These last examples point to the need to be alert and face the challenges in front of us. First, although industry is now the predominant funder of the nation’s R&D, most industrial R&D today consists of development. The past two decades have seen the downsizing and, in some cases, the demise of large industrial research laboratories, which historically contributed greatly to this country’s discoveries and inventions, in many cases in partnership with U.S. universities and national laboratories. As a consequence of these changes, we can expect that, over time, basic research will account for a lower percentage of total R&D funding as compared to the past.
Second, and of increasing concern, is the unequal funding of the life sciences compared with the other sciences and engineering. To make progress, research in all fields needs to advance at about the same rate, because one field depends heavily on insights from others. The life sciences depend on progress in materials, computer science, instrumentation, and electronics. The Human Genome Project was highly dependent not only on automated instrumentation but also on database organization; and the project now depends heavily on computational modeling, simulation, and visualization.
I don’t want to suggest that the focus on the life sciences was misplaced. Quite the contrary: A breakthrough in the understanding of the basics of the life sciences justified extraordinary federal support. Nor do I want to suggest that the other disciplines now deserve their turn. The important point is that rapid progress in the life sciences has opened up opportunities and especially new insights into the other disciplines that can now be exploited. The wholly new field of bioinformatics, the development of nanotechnology, and the generic development of biochips are examples of such opportunities.
No other issue, however, compares in seriousness to that of the deficit in human resources. For the past 30 or 40 years, the United States has substantially depended on the brainpower of people who came here as immigrants–students or faculty, permanently or temporarily. But as other countries continue to build their own bases in science and technology and increase their levels of industrialization, fewer qualified people will come to the United States or stay here. In addition, U.S. companies are sometimes moving operations to foreign countries explicitly to take advantage of the increasing number of highly educated people abroad. The United States could eventually be faced with a reduced science and technology base.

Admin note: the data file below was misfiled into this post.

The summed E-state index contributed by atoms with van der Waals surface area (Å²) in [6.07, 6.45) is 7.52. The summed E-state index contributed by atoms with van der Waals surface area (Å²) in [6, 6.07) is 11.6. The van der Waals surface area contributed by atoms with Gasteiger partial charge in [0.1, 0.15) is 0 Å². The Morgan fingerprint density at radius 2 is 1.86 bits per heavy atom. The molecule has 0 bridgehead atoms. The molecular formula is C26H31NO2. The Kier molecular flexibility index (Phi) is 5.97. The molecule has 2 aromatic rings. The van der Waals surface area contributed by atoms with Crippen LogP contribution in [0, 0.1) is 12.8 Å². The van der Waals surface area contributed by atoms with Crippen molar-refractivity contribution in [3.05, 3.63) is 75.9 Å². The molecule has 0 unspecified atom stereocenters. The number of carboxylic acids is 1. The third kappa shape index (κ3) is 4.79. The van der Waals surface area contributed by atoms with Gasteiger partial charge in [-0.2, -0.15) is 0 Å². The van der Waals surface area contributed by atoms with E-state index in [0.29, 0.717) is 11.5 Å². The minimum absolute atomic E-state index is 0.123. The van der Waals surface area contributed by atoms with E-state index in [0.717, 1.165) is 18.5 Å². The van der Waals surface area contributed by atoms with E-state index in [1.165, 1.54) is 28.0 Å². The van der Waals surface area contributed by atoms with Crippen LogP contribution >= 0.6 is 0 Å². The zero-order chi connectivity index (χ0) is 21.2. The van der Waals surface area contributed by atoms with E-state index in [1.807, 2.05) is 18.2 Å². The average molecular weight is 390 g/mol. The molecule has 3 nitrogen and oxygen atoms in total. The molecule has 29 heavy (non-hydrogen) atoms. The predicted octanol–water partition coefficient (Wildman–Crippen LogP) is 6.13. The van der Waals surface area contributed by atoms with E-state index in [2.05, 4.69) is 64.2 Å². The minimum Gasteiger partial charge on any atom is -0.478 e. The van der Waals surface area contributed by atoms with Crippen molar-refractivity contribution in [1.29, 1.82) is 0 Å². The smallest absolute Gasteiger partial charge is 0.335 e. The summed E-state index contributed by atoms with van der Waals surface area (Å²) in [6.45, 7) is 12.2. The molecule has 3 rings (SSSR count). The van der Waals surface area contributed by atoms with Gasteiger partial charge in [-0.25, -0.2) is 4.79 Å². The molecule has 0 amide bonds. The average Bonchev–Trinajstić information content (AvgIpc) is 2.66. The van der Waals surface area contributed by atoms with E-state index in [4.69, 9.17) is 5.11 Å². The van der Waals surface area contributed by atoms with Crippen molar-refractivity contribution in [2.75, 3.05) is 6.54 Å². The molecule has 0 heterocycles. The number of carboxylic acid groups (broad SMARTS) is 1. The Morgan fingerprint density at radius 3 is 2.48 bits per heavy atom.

There is no easy answer to this problem. Increasing awareness is an indispensable step. Among practical actions, besides increasing support for K-12 science and math education, federal agencies could develop programs that provide financial help to would-be U.S. students in the sciences and related fields, and Congress could scrutinize the disincentives that industry faces in regulations and taxes when domestic development activities are being considered. And why should the research tax credit accrue to a U.S. company when the work is accomplished overseas?
More attention should also be paid to international science. The United States needs to be more of a participant than it has been in programs that require either extraordinary funding, such as nuclear fusion, or that can be carried out only through international cooperation, such as environmental science. Equally important, as other nations increase their capacity and capability in research, the United States needs to be aware of and take advantage of their progress.
The United States faces major challenges in maintaining the competitiveness of its research system. We must focus on human resources, on research funding sources, on balancing support for disciplines, on retaining our industrial development and manufacturing base, and on playing a proper role in international science. We neglect this agenda at our peril.